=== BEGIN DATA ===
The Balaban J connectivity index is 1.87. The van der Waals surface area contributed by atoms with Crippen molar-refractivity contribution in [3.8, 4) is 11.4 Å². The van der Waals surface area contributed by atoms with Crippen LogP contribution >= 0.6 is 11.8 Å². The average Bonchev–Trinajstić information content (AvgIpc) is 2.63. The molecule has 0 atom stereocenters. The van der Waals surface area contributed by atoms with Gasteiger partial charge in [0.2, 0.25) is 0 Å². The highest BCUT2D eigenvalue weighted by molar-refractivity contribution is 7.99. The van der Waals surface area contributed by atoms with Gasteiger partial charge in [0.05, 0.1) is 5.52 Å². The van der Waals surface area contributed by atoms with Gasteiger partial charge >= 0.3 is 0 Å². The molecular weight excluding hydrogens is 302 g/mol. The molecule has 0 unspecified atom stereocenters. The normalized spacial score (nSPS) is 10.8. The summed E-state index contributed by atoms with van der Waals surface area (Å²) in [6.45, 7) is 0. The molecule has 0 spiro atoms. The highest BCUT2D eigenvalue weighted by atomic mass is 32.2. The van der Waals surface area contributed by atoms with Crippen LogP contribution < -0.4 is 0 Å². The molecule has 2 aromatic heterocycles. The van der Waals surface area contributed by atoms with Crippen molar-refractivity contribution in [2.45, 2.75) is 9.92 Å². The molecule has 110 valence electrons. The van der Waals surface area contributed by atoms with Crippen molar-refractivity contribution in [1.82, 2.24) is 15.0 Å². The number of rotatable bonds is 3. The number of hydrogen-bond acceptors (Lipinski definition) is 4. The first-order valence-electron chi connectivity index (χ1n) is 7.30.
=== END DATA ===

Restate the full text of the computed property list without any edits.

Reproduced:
The Balaban J connectivity index is 1.87. The van der Waals surface area contributed by atoms with Crippen molar-refractivity contribution in [3.8, 4) is 11.4 Å². The van der Waals surface area contributed by atoms with Crippen LogP contribution >= 0.6 is 11.8 Å². The average Bonchev–Trinajstić information content (AvgIpc) is 2.63. The molecule has 0 atom stereocenters. The van der Waals surface area contributed by atoms with Gasteiger partial charge in [0.2, 0.25) is 0 Å². The highest BCUT2D eigenvalue weighted by molar-refractivity contribution is 7.99. The van der Waals surface area contributed by atoms with Gasteiger partial charge in [0.05, 0.1) is 5.52 Å². The van der Waals surface area contributed by atoms with Gasteiger partial charge >= 0.3 is 0 Å². The molecular weight excluding hydrogens is 302 g/mol. The molecule has 0 unspecified atom stereocenters. The normalized spacial score (nSPS) is 10.8. The summed E-state index contributed by atoms with van der Waals surface area (Å²) in [6.45, 7) is 0. The molecule has 0 spiro atoms. The highest BCUT2D eigenvalue weighted by atomic mass is 32.2. The van der Waals surface area contributed by atoms with Crippen LogP contribution < -0.4 is 0 Å². The molecule has 2 aromatic heterocycles. The van der Waals surface area contributed by atoms with Crippen molar-refractivity contribution in [2.45, 2.75) is 9.92 Å². The molecule has 110 valence electrons. The van der Waals surface area contributed by atoms with Crippen molar-refractivity contribution in [1.82, 2.24) is 15.0 Å². The number of rotatable bonds is 3. The number of hydrogen-bond acceptors (Lipinski definition) is 4. The first-order valence-electron chi connectivity index (χ1n) is 7.30.